Reversed and remanded.
While I concur in the result I think it appropriate to discuss problems not heretofore illuminated in this relatively new area of local case law. Numerous cases have arisen here recently in diverse circumstances which to me warrant departure from the usually wise practice of avoidance of issues which do not require decision. Since my colleagues do not think the court should discuss these issues it is fair to say that these views are not rejected as a matter of law or as being contrary to the meager precedent in this field of law.
In this case neither the parties nor the trial judge appears to have considered whether alternatives to outright expungement are available and appropriate. Moreover, the realistic nature of an order of expungement has not been recognized. Indeed, the opinion of the court might lead a reader to believe that, being a case of unusual circumstances, this court favors expungement rather than some lesser form of relief. I do not read In re Alexander, D.C.App., 259 A.2d 592 (1969), as so limiting the nature of relief in these unusual cases. Nor do I believe we should leave unclear and confused the nature of such ancillary power to limit use of arrest records as exercise of such power relates to other officials not properly subject to the mandate of the court.
Irani was arrested by mistake. He now asks that this historical fact be erased. He includes in that request the physical destruction of all records along with photographs and fingerprints and that he be supplied the names of other officials who may now know of the event, presumably in order that he might seek similar relief against them. Certainly, neither this court nor any other court can order that the arrest did not occur. The fact has occurred and no system of law, possessed of integrity, can truthfully deny that it happened. Numerous examples will demonstrate this: Can he deny the arrest if properly asked, in official government inquiry, in face of 18 U.S.C. § 1001 (1964) (false statement), or 18 U.S.C. § 1621 (1964), and D.C. Code 1967, § 22-2501 (perjury)? Can he or the arresting officer truthfully deny the arrest if properly asked about it in future litigation? Indeed, it is extremely doubtful whether Irani can be given license by the trial court or by this court to deny that he was once arrested if by law he is required to answer the inquiry truthfully. Must fingerprints taken after such an arrest never be used, even for identification in the event of an untimely death or for other noncriminal public purposes? In short, there are many legitimate and practical reasons, consistent with the public interest, why the trial court may wish not to undertake to erase an historical fact or even give the appearance of doing so.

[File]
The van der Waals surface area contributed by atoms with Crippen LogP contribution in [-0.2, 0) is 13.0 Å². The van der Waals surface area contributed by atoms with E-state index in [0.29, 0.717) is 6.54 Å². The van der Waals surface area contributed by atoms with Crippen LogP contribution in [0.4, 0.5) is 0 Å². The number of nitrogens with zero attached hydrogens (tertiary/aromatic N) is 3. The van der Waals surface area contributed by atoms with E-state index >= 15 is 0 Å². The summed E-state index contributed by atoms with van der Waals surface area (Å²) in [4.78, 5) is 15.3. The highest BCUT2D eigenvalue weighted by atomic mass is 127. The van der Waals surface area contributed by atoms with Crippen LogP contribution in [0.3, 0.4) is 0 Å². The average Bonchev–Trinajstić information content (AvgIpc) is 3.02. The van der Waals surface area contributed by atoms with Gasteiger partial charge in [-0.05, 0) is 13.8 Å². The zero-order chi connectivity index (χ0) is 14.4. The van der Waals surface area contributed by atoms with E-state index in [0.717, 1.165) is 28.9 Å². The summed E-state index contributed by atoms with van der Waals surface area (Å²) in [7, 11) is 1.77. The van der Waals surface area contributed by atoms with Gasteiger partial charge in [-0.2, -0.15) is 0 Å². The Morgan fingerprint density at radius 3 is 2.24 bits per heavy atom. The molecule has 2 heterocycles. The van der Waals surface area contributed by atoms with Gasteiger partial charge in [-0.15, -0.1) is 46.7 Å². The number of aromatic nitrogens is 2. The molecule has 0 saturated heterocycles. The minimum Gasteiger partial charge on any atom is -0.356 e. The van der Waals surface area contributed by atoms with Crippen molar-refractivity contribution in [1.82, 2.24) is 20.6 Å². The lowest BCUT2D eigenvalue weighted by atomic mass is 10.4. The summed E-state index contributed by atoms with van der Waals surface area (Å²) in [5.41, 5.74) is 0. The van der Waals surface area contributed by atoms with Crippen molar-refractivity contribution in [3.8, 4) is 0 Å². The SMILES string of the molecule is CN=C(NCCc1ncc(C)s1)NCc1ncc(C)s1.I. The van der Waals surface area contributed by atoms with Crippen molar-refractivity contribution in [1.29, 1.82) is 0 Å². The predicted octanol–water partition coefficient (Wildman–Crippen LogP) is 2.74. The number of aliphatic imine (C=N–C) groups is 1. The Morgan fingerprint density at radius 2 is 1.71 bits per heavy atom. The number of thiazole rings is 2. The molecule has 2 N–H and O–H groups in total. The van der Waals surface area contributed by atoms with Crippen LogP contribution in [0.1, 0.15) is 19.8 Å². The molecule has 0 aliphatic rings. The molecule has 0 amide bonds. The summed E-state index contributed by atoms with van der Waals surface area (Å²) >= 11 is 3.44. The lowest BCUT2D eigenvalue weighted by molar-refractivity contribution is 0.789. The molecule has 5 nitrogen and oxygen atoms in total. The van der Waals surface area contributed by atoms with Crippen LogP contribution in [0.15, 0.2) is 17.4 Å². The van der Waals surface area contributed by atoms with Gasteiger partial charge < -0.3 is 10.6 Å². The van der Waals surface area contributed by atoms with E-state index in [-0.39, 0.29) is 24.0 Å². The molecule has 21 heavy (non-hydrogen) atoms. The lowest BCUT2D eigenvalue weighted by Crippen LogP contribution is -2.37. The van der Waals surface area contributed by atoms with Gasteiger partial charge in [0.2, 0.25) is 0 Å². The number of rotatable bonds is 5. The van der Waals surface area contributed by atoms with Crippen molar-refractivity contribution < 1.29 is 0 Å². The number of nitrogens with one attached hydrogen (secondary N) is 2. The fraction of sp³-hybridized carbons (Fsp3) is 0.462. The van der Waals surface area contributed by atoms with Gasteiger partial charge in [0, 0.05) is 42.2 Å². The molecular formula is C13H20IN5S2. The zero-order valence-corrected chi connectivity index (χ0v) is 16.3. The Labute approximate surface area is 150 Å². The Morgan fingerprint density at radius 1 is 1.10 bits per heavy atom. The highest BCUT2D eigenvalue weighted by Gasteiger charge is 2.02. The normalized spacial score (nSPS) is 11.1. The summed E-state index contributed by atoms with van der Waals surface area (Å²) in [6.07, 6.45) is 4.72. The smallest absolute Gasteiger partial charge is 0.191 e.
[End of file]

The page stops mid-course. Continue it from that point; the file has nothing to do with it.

Accordingly, it is well simply to recognize that as a practical matter an order of expungement itself has outer limits of efficacy. Such an order, in the absence of a specific statutory directive, ordinarily is thought to encompass elimination of the record of arrest from all public files and most files of officials properly before the court unless extraordinary reasons are advanced for permitting a limited nonpublic retention of a record of the historical fact. Menard v. Mitchell, 430 F.2d 486, 494-495 (D.C. Cir., 1970), recognized some of the considerations militating against judicial intrusion into this vital public function.
Of course there are other recognized instances in which a fact will be legally ignored in lieu of attempted expungement; e. g., Youth Correction Act offenders under 18 U.S.C. § 5021 (1964), where an order setting aside the conviction is entered on official records; executive pardon by reason of innocence; and the declared annulment of a marriage pursuant to D.C. Code 1967, § 11-1141.
In this connection it is appropriate to take note of D.C. Code 1967, § 4-140(a) (Supp. III, 1970). That provision commands that certain "detention shall not be recorded as an arrest in any official record." It is obvious from the context and legislative history of that statute that it applies only where police make an arrest but determine that they will release the person without making a criminal charge against him in their records. See H.R. Rep. No. 387, 90th Cong., 1st Sess. 25 (1967); S.Rep. No. 912, 90th Cong., 1st Sess. 17-18 (1967). Indeed, according to the latter source, this provision
"does not mean, however, that no record is to be kept of the event. On the contrary, the committee intends that the police department or other law enforcement agency, under appropriate regulations, will keep records identifying the time and circumstances of each arrest which culminates in a release without